In 1932, a small group of Winnetka “old-timers” to organized the Winnetka Historical Society. Membership was open to anyone, young or old who was interested Winnetka’s past. Annual dues were $1.00 per year per family. The five original founders were:
Carrie Burr Prouty: First female president of the Winnetka Library Board, a position she held for 39 years from 1906-1945
Max Meyer: Owner of Winnetka’s dry goods store which eventually became Winnetka’s first bank
Donald Morrison: a Winnetka native whose chronicles of childhood give an enlightening picture of Winnetka in the early part of the 20th century
Bernice Van der Vries: Member of the Winnetka Village Council, the Winnetka School Board and president of the League of Women Voters. She was elected to the Illinois state legislature in 1934.
Frank Windes: Village Engineer from 1898 to 1940 and an avid collector of Winnetka stories and artifacts.
In its first year of existence, Frank Windes described the general mission of the Society: “Let us find out all we can, preserve all we can, and hand down all we can to the future generations for their help and guidance.” In the early days, WHS members met to give papers on Winnetka history. The offerings included personal reminiscences, retelling of lore and scholarly studies.
Windes was the longtime custodian of the Society’s collection. At first it was stored in his basement, and later in the fireproof vaults at his engineering office. In 1941 the Society was chartered as a not-for-profit corporation, and by 1943 four chests of memorabilia were being kept in vaults at the Winnetka Trust & Savings Bank. Later the collection was stored under lock and key in a basement room in the public library. Finally, in 1987 the growing collection found a home in the shuttered Skokie School when the Winnetka Village Council funded the Village’s first museum. The museum was managed initially by a committee of Winnetka residents appointed by the Village Council. In 1993 the Directors of the Society assumed responsibility for its operations. When The Skokie School reopened in 1998, the Society was homeless.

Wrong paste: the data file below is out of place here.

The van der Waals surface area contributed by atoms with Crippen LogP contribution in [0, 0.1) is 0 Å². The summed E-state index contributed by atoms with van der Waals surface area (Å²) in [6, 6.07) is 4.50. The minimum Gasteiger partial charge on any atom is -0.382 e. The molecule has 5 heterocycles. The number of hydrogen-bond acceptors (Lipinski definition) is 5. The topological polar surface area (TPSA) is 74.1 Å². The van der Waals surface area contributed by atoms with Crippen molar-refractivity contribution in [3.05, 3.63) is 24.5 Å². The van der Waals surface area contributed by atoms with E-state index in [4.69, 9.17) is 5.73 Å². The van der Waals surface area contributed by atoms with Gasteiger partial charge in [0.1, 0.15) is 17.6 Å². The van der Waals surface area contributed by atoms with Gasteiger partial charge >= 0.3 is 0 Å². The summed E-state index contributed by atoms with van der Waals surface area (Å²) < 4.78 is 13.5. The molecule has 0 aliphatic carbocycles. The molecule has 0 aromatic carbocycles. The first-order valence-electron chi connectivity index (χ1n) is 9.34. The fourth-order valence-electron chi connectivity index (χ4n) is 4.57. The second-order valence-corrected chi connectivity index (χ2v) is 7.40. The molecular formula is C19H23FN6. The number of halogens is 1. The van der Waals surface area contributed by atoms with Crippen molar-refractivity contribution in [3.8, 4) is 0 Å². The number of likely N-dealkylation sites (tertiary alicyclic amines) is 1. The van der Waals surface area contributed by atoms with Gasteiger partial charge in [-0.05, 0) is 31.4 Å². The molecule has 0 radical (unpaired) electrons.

The 21st century has been transformational for WHS. In 2004 the Society moved into their new Museum and offices at 411 Linden Avenue, a home built in 1857. The first floor houses both a permanent exhibit on Winnetka’s development and rotating themed exhibits that showcase Winnetka history and artifacts from the vast WHS collection.
In 2003, WHS moved Winnetka’s oldest home – the Schmidt-Burnham Log House — from Tower Road to a site in Crow Island Woods generously provided by the Winnetka Park District. It is preserved and tended by WHS today and is open to the public in the summer and for group tours by appointment.